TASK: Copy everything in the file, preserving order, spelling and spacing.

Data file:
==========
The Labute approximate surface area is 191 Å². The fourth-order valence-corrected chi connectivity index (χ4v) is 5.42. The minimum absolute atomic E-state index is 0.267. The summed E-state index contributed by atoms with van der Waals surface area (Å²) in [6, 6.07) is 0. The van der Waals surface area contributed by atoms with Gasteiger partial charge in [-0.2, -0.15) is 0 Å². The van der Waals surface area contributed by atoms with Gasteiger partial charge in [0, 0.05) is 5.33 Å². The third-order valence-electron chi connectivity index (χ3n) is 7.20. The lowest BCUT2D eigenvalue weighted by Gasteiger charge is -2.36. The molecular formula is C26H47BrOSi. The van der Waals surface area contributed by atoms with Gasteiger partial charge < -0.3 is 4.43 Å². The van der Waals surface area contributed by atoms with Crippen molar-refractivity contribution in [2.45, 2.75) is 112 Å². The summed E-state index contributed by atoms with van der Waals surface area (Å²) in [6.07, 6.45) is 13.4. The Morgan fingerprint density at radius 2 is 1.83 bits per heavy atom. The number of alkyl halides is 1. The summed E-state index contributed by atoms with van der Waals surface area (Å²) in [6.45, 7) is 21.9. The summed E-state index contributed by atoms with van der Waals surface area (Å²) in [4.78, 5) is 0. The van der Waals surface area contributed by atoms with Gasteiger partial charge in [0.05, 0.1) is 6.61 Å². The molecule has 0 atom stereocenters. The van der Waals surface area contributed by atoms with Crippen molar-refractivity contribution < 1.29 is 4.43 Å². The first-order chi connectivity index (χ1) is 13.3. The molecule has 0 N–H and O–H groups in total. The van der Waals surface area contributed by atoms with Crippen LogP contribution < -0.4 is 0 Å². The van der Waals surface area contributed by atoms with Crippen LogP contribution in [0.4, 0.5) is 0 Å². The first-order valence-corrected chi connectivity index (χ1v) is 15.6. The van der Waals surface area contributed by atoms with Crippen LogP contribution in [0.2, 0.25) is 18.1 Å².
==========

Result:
The Labute approximate surface area is 191 Å². The fourth-order valence-corrected chi connectivity index (χ4v) is 5.42. The minimum absolute atomic E-state index is 0.267. The summed E-state index contributed by atoms with van der Waals surface area (Å²) in [6, 6.07) is 0. The van der Waals surface area contributed by atoms with Gasteiger partial charge in [-0.2, -0.15) is 0 Å². The van der Waals surface area contributed by atoms with Gasteiger partial charge in [0, 0.05) is 5.33 Å². The third-order valence-electron chi connectivity index (χ3n) is 7.20. The lowest BCUT2D eigenvalue weighted by Gasteiger charge is -2.36. The molecular formula is C26H47BrOSi. The van der Waals surface area contributed by atoms with Gasteiger partial charge < -0.3 is 4.43 Å². The van der Waals surface area contributed by atoms with Crippen molar-refractivity contribution in [2.45, 2.75) is 112 Å². The summed E-state index contributed by atoms with van der Waals surface area (Å²) in [6.07, 6.45) is 13.4. The Morgan fingerprint density at radius 2 is 1.83 bits per heavy atom. The number of alkyl halides is 1. The summed E-state index contributed by atoms with van der Waals surface area (Å²) in [6.45, 7) is 21.9. The summed E-state index contributed by atoms with van der Waals surface area (Å²) in [4.78, 5) is 0. The van der Waals surface area contributed by atoms with Gasteiger partial charge in [0.05, 0.1) is 6.61 Å². The molecule has 0 atom stereocenters. The van der Waals surface area contributed by atoms with Crippen molar-refractivity contribution < 1.29 is 4.43 Å². The first-order chi connectivity index (χ1) is 13.3. The molecule has 0 N–H and O–H groups in total. The van der Waals surface area contributed by atoms with Crippen LogP contribution < -0.4 is 0 Å². The van der Waals surface area contributed by atoms with Crippen LogP contribution in [0.4, 0.5) is 0 Å². The first-order valence-corrected chi connectivity index (χ1v) is 15.6. The van der Waals surface area contributed by atoms with Crippen LogP contribution in [0.2, 0.25) is 18.1 Å².